The fourth goal is going to test Inger Mewburn’s strategy for How To Write A Journal Article in Seven Days. (I’m actually pretty excited about this task!) And the fifth goal mostly involves getting some thoughts out of my head and onto paper in some sort of structure that is intelligible to others. I’ll need their feedback before I write up the full proposal, and this seems a useful way to start.

With all my goals sorted, I’m left with the “accountability problem.” I can’t bring myself to officially sign up for the month – audit culture saddens me – but I think I can manage weekly #AcWriMo reports on Twitter. And who knows? I might write something here at some point too.

To be perfectly honest, I don’t care if I succeed in all these goals. I know I won’t miss my creative writing deadlines, and the rest will work itself out eventually. Using the month to find a new work rhythm is all I really want, and if this helps in any way I’ll be happy.

Let's Go by Marc Johns


Call for PhD Applications

I’m always looking for good students and VUW accepts PhD applications three times a year: 1 March, 1 July and 1 November

The final round for this year’s PhD applications is coming up, and I’m looking for a few good people to come push the boundaries of design research with me.

Do you have a strong background in sociology, anthropology, humanities, or design?

Are you interested in critically evaluating what happens when you combine different ways of thinking, doing and making?

Would you like some experience teaching undergraduate design ethnography, systems of design, or social design?

Yes? Great!

I’m available to supervise doctoral studies in any of the following areas:

  • ethnographic studies of designers
  • human-animal-technology studies
  • STS approaches to design processes & products
  • creative ethnographic methods
  • technosocial controversies
  • design & public understandings of science

Still interested? Excellent!

Here’s everything you need to know about the PhD application process and don’t forget that Victoria Doctoral Scholarships of $23,500 annual stipend + tuition fees are available on a competitive basis. And if that’s still not enough, 96% of people agree that Wellington is an awesome place to live, work and study!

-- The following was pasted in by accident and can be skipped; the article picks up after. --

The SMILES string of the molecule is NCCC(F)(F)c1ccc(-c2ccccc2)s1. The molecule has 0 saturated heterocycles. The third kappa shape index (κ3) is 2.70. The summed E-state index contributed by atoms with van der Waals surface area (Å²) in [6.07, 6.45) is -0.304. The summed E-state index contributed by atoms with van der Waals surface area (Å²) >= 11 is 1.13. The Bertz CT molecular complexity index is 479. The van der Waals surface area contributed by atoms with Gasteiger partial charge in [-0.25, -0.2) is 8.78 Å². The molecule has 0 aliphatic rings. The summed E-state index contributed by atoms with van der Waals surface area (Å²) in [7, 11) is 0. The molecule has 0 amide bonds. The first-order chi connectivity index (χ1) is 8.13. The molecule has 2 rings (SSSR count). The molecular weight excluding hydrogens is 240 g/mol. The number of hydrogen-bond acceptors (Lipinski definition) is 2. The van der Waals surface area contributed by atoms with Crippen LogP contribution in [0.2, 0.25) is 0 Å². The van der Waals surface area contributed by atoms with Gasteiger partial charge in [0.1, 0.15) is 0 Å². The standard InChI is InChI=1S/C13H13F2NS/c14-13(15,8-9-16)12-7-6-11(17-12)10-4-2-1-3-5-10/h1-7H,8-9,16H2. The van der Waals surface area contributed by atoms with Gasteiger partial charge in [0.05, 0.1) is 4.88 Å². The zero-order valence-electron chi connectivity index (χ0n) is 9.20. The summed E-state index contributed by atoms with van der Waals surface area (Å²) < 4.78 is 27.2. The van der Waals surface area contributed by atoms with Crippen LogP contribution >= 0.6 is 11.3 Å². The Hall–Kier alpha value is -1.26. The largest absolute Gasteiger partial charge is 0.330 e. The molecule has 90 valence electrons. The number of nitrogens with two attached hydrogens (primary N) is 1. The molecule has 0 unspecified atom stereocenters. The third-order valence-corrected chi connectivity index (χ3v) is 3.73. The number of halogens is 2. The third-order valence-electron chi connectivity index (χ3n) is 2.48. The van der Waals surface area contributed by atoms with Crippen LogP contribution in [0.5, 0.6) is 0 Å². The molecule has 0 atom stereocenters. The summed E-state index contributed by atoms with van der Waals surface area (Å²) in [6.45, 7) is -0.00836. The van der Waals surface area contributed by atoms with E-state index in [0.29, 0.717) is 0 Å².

If you have any questions about working with me, or other opportunities in VUW’s School of Design, please just email me directly.


Golden fleece and other fantastic things

As part of Ethnography MattersEthnography, Speculative Fiction and Design month, I’ve just published “Towards Fantastic Ethnography and Speculative Design“–a personal reflection on what I’ve been doing (mostly design ethnography) and what’s been inspiring me (mostly Ursula Le Guin).

Right after I wrote it, I read the following passage in the latest installment of my favourite urban fantasy series:

“Did you really kill a ram with gold wool?”

“Gods, no. It’s synthetic,” he said.


“We took a ram pelt, coated it in magic to keep it from burning, and dipped it in gold. The real trick was getting the proportion of gold and silver right. I wanted to keep the flexibility of gold, but it’s so heavy the individual hairs kept breaking, and too much silver made it stiff. In the end we went with a gold-copper alloy.”

“Why go through all this trouble?”

“Because kingdoms are built on legends,” Hugh said. “When the hunters are old and gray, they will still talk about how they went to Colchis and hunted for the Golden Fleece.”

How perfect is that?

And then I saw these two things:

Mid-century Australian Petrol Station

Australian Golden Fleece Petrol Station advert, 1950s-60s (via)

Sheep Station

Sheep Station exhibition featuring the work of François-Xavier Lalanne, 2013 (via)


A first time for everything…

I’ve never done this before, but I’m about to use some of my annual leave to get some work done.

The idea of having to work on holiday may sound strange to non-academics, but I know I’m not the only one who finds it really difficult–even impossible sometimes–to keep up on research during the teaching term, when students and admin duties are a full-time job of their own.

I think there’s an institutional-level problem here, but there’s also the simple truth that I’ve got a lot of writing and editing to do, and the longer I go without doing it, the more anxious I feel. (And that’s just no good for me, or anyone near me!)

So for the next five days I’ll be off in the country, where there is no internet access or mobile coverage to distract me, and only this gorgeous view as company:

Mangaone Valley

Wish me luck!